This word suggests that the falling away is done consciously and voluntarily. Apostasy is not a momentary stumble, but is a life commitment to turn away from the orthodox Christian faith. However, the text states that those who fell away did not do so entirely on their own, but were under profound pressure from supernatural demonic forces to do so (1 Tim. 4:1). At some point, their seared consciences may have blurred the line between right and wrong (1 Tim. 4:2). However, the apostasy will not include the genuine Christians. As Jesus said when speaking about end times, the false teachers and false messiahs would be so convincing as to “deceive the elect – if that were possible” (Mark 13:22, NIV). Obviously, the elect being truly deceived is not a real possibility.
However, Paul had warned the Ephesian elders in his last meeting with them that false teachers would come from within the church who would lead people astray (Acts 20:28-30). The false teachers that Paul mentions in 1 Tim. 4:1 and 6:10 seem to be already present in the church. John addresses this “already/not yet” tension when he references that false messiahs would come at the end of time, but indeed some were already active (1 John 2:18-19). It would be most accurate, then, to say that there were already false teachers present in the church in Paul’s time, and that these false teachers represented a foretaste of the ultimate apostasy at the end of time.
Can a Genuine Christian Fall Away?
Numerous New Testament Scripture passages affirm that true believers can never lose their salvation. Salvation is not really ours to lose, since we did not obtain it by earning or deserving it (Eph. 1:4-5; 2:8-10). God not only provides for salvation, but He protects our salvation until the day that Jesus comes again (John 10:27-29; Eph. 1:13-14; 4:30; Phil. 1:6; Jude 22-25). Salvation is guaranteed by Jesus, not lost by the believer.
Paul’s warning to Timothy about false teachers and apostate believers should be heeded not only in the Ephesian church, but in the 21st century church. We must always be on guard about false teachers and false believers who may infiltrate the church. Thankfully, falling away from the faith is not an option for a true believer in Jesus Christ. The Apostle Peter makes this point very clear –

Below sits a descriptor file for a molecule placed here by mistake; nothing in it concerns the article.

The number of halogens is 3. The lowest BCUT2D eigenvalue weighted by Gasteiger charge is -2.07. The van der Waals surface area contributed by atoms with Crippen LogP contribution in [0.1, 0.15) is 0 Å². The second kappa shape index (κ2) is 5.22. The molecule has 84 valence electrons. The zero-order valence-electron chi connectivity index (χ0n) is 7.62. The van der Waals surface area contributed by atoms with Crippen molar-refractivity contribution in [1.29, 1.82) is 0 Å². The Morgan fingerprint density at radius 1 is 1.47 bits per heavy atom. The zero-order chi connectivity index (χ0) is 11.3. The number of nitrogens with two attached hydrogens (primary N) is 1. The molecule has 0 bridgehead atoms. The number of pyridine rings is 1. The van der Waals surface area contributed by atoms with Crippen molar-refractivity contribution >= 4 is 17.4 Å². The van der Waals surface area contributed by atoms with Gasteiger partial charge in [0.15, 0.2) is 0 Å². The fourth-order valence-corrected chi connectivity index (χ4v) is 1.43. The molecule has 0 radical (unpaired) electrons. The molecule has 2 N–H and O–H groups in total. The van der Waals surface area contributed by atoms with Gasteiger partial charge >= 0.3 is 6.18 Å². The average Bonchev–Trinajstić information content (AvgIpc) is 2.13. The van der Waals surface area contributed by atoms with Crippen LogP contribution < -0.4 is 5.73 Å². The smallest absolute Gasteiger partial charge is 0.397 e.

Blessed be the God and Father of our Lord Jesus Christ, who according to His great mercy has caused us to be born again to a living hope through the resurrection of Jesus Christ from the dead, to obtain an inheritance which is imperishable and undefiled and will not fade away, reserved in heaven for you, who are protected by the power of God through faith for a salvation ready to be revealed in the last time (1 Pet. 1:3-5, NASB).
Note that our inheritance as joint heirs with Jesus Christ is “imperishable” (it cannot be killed), “undefiled” (it cannot be tarnished), and it “will not fade away” (it cannot wear out). We can gain even more comfort in the fact that our salvation is “reserved in heaven,” (as Jesus said in John 14:1, “I go to prepare a place for you”), and our salvation is “protected by the power of God.” It is not up to us to keep saved; our salvation is kept by the power of God.
Therefore, we can praise God for doing for us what we cannot do for ourselves – to keep us from falling into apostasy and losing our salvation. As Jude words it in the wonderful doxology that concludes his brief epistle, we can praise God because He “is able to keep you from falling, and to present you faultless before the presence of his glory with exceeding joy” (Jude 24, KJV).
This series was published previously in the Louisiana Baptist Message and in the SBC Tomorrow and the Billy Stevens blogs in summer of 2010. It is reposted here for our SBC Today readers.